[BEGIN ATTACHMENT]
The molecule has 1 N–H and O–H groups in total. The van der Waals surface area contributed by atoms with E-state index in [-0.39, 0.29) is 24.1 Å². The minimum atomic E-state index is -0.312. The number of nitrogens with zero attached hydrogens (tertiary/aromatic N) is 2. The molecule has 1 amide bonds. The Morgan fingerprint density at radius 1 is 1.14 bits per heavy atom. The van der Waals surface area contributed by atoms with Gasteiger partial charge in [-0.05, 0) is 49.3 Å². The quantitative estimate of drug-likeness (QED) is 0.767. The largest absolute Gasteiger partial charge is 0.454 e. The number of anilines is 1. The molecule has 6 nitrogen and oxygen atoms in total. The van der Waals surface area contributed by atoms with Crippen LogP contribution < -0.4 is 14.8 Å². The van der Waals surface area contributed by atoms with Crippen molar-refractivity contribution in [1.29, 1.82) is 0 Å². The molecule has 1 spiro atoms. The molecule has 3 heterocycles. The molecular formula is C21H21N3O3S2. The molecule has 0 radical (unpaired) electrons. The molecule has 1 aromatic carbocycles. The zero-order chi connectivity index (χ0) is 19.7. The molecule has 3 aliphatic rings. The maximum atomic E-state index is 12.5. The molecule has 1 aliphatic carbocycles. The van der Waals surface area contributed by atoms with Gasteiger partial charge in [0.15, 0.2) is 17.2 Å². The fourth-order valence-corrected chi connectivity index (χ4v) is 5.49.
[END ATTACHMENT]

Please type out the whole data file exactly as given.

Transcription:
The molecule has 1 N–H and O–H groups in total. The van der Waals surface area contributed by atoms with E-state index in [-0.39, 0.29) is 24.1 Å². The minimum atomic E-state index is -0.312. The number of nitrogens with zero attached hydrogens (tertiary/aromatic N) is 2. The molecule has 1 amide bonds. The Morgan fingerprint density at radius 1 is 1.14 bits per heavy atom. The van der Waals surface area contributed by atoms with Gasteiger partial charge in [-0.05, 0) is 49.3 Å². The quantitative estimate of drug-likeness (QED) is 0.767. The largest absolute Gasteiger partial charge is 0.454 e. The number of anilines is 1. The molecule has 6 nitrogen and oxygen atoms in total. The van der Waals surface area contributed by atoms with Crippen LogP contribution < -0.4 is 14.8 Å². The van der Waals surface area contributed by atoms with Crippen molar-refractivity contribution in [1.29, 1.82) is 0 Å². The molecule has 1 spiro atoms. The molecule has 3 heterocycles. The molecular formula is C21H21N3O3S2. The molecule has 0 radical (unpaired) electrons. The molecule has 1 aromatic carbocycles. The zero-order chi connectivity index (χ0) is 19.7. The molecule has 3 aliphatic rings. The maximum atomic E-state index is 12.5. The molecule has 1 aliphatic carbocycles. The van der Waals surface area contributed by atoms with Gasteiger partial charge in [0.15, 0.2) is 17.2 Å². The fourth-order valence-corrected chi connectivity index (χ4v) is 5.49.